RIVERSIDE, California – Materials that have excess electrons are usually conductors. However, moire patterns – interference patterns that typically occur when one object with a repeating pattern is placed over another with a similar pattern – can suppress electrical conductivity, a study led by physicists at the University of California, Riverside, has found.
In the laboratory, the researchers coated a single layer of tungsten disulfide (WS2) on a single layer of tungsten diselenide (WSe2) and aligned the two layers with each other to create large-scale moiré patterns. Atoms in both ZS2 and WSe2 the layers are arranged in a two-dimensional honeycomb lattice with periodicity or recurring intervals, much less than 1 nanometer. But when the two grids are aligned at 0 or 60 degrees, the composite material creates a moiré pattern with a much higher periodicity of about 8 nanometers. The conductivity of this 2D system depends on how many electrons are placed in the moiré sample.
“We found that when the moire-pattern is partially filled with electrons, the system exhibits several isolation states as opposed to the conduction states expected from conventional understanding,” said Yongtao Cui, assistant professor of physics and astronomy at UC Riverside, who led the research team. “The charge percentages have been found to be simple fractions such as 1/2, 1/3, 1/4, 1/6, etc. The mechanism for such isolation states is the strong interaction between electrons that limits mobile electrons to local moiré cells. This understanding can help in developing new ways to control conductivity and discover new superconducting materials. “
The results of the study appear today in Physics of nature.
Moiré samples generated on WS composite material2 and WSe2 it can be imagined that there are wells and ridges similarly arranged in the shape of honeycombs.
“WS2 and WSe2 they have a slight mismatch in terms of lattice size, making them ideal for producing moiré patterns, ”Cui said.“ Furthermore, the coupling between the electrons becomes strong, meaning the electrons “talk to each other” as they move along the ridges and wells. “
Typically, when a small number of electrons are placed in a 2D layer such as WS2 or WSe2, have enough energy for free and random travel, making the system a conductor. Cui’s laboratory found that when moiré lattices are formed using both WSs2 and WSe2, resulting in a periodic pattern, the electrons begin to slow down and bounce off each other.
“Electrons don’t want to be close to each other,” said Xiong Huang, the first author and PhD student in Cui’s microwave nanoelectronics lab. “When the number of electrons is such that one electron occupies each moiré hexagon, the electrons remain locked and can no longer move freely. The system then acts like an insulator.”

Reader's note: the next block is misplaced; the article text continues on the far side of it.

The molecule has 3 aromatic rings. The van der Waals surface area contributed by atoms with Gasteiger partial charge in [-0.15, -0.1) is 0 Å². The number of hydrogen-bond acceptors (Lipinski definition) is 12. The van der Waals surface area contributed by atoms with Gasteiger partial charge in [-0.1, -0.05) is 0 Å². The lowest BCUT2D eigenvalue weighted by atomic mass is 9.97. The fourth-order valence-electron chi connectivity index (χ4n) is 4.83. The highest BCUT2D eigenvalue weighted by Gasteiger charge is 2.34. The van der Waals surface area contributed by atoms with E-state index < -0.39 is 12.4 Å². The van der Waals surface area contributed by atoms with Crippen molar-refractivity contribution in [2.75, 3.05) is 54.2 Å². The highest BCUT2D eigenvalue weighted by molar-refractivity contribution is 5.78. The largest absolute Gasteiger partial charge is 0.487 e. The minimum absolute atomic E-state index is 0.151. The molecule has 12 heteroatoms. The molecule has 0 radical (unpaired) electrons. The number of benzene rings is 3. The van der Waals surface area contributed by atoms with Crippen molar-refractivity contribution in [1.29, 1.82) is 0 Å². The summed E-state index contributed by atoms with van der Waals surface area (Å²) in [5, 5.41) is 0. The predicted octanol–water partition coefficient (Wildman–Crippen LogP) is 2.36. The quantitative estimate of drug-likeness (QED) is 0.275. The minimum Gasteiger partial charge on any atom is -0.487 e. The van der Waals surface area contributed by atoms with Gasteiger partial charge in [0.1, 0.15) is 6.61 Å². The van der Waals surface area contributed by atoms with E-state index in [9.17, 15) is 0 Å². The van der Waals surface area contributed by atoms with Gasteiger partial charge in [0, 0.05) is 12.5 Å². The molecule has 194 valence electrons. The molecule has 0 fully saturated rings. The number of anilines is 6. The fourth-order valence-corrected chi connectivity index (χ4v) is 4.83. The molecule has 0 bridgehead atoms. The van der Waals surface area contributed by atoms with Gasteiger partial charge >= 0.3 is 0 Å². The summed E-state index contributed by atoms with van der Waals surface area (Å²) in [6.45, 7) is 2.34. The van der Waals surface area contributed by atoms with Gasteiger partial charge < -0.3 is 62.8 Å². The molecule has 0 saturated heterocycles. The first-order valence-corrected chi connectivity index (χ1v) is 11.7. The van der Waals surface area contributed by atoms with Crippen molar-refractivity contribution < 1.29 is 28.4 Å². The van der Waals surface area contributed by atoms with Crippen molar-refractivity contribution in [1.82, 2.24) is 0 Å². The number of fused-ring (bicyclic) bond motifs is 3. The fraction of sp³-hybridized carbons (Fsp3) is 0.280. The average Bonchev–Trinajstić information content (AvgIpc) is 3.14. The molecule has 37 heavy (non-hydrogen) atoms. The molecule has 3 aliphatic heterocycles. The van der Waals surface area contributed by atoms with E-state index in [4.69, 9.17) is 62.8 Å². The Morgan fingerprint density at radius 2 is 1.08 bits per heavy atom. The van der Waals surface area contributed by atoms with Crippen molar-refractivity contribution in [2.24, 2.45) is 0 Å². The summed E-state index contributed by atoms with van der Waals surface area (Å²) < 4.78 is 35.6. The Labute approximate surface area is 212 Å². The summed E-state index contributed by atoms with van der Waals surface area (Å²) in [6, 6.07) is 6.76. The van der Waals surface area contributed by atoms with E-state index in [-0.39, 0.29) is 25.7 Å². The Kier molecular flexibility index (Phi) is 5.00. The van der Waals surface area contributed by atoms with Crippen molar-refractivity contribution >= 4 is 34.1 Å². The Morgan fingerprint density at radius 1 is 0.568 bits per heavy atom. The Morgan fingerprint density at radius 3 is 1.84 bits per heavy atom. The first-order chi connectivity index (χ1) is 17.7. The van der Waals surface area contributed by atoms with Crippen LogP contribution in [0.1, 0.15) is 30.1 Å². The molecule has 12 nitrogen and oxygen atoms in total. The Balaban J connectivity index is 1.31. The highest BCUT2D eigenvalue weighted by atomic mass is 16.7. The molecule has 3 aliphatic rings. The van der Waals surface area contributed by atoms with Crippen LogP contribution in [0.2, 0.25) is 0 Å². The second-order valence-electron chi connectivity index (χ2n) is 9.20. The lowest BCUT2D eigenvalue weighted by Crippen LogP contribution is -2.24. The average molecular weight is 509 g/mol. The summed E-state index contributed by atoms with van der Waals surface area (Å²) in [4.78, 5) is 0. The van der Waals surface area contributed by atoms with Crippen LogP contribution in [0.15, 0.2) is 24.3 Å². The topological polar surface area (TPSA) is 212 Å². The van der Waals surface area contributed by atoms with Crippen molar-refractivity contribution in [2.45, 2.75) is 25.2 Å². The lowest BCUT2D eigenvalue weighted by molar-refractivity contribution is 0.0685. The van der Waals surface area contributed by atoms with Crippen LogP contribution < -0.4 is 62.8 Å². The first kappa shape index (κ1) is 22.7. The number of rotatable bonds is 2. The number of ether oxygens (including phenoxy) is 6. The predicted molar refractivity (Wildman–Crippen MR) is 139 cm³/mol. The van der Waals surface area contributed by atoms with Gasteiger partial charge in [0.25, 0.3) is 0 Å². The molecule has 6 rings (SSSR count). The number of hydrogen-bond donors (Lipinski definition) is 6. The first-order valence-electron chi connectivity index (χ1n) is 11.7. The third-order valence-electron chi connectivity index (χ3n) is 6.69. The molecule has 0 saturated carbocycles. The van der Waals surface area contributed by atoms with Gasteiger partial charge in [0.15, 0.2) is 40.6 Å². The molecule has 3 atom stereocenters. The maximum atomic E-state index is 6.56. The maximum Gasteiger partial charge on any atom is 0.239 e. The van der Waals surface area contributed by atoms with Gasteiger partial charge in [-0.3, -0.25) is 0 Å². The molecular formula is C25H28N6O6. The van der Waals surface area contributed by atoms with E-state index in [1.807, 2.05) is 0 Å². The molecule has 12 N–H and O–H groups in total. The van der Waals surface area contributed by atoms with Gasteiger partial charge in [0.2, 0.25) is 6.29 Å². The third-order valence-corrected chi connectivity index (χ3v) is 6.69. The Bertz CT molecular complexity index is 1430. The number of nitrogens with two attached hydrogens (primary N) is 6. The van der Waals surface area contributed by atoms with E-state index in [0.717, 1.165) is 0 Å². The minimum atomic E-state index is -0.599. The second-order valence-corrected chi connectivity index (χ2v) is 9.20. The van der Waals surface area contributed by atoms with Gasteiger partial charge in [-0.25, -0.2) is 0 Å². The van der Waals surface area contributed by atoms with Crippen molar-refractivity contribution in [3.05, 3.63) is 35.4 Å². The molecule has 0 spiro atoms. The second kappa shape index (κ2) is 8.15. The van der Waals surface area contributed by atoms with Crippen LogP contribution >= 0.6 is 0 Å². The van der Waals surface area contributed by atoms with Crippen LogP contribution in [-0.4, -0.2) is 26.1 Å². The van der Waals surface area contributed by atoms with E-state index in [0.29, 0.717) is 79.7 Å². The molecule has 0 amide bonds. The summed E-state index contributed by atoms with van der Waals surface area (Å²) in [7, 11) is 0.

Cui compared the behavior of such electrons to social distancing during a pandemic.
“If one can imagine hexagons being homes, all the electrons are indoors, one per house and not moving around the neighborhood,” he said. “If we don’t have one electron per hexagon, but we have 95% occupancy of the hexagon, which means some nearby hexagons are empty, then the electrons can still move a little through the empty cells. Then the material is not an insulator. It acts like a bad conductor.”
His lab was able to fine-tune the number of electrons in the WS2– WSe2 lattice composite to change the average occupancy of the hexagon. His team found that isolation states occurred when the average occupancy was less than one. For example, for an occupancy of one-third, electrons occupied every other hexagon.
“Using the analogy of social distancing, instead of a 6-foot separation, you now have a separation of, say, 10 feet,” Cui said. “So when one electron occupies a hexagon, it forces all adjacent hexagons to be empty to conform to a stricter rule of social distancing. When all electrons adhere to this rule, they form a new pattern and occupy a third of the total hexagons in which they again lose freedom of movement. which leads to an insulating state. “
The study shows that similar behaviors can occur for other occupancy fractions, such as 1/4, 1/2, and 1/6, each corresponding to a different pattern of occupation.
Cui explained that these isolation states are caused by a strong interaction between electrons. It is, he added, Coulomb repulsion, the repulsive force between two positive or two negative charges, as described in Coulomb’s law.
He added that it is known that strong electronic interactions in 3D materials lead to various exotic electronic phases. For example, they are likely to contribute to the creation of unconventional high-temperature superconductivity.
“The question we still don’t have an answer to is whether 2D structures, like the ones we used in the experiments, can produce high-temperature superconductivity,” Cui said.
Next, his group will work on characterizing the power of electronic interactions.
“The strength of the electron interaction largely determines the insulation state of the system,” Cui said. “We’re also interested in the possibility of manipulating the force of electron interaction.”
Cui and Huang were funded by National Science Foundation grants, Hellman Scholarships, and SHINES Seed Grants.
They were joined in the study by Tianmeng Wang, Shengnan Miao, Zhipeng Li, Zhen Lian, and Su-Fei Shi at Rensselaer Polytechnic Institute in New York City; Chong Wang and Di Xiao of Carnegie Mellon University in Pennsylvania; Takashi Taniguchi and Kenji Watanabe of the National Institute of Materials Science in Japan; and Satoshi Okamoto of Oak Ridge National Laboratory in Tennessee. Huang, T. Wang, Miao, and C. Wang equally contribute to the research.
The research paper is entitled “Correlated insulation states on fractured WS fillings2/ WSe2 Moire? Lattice. “
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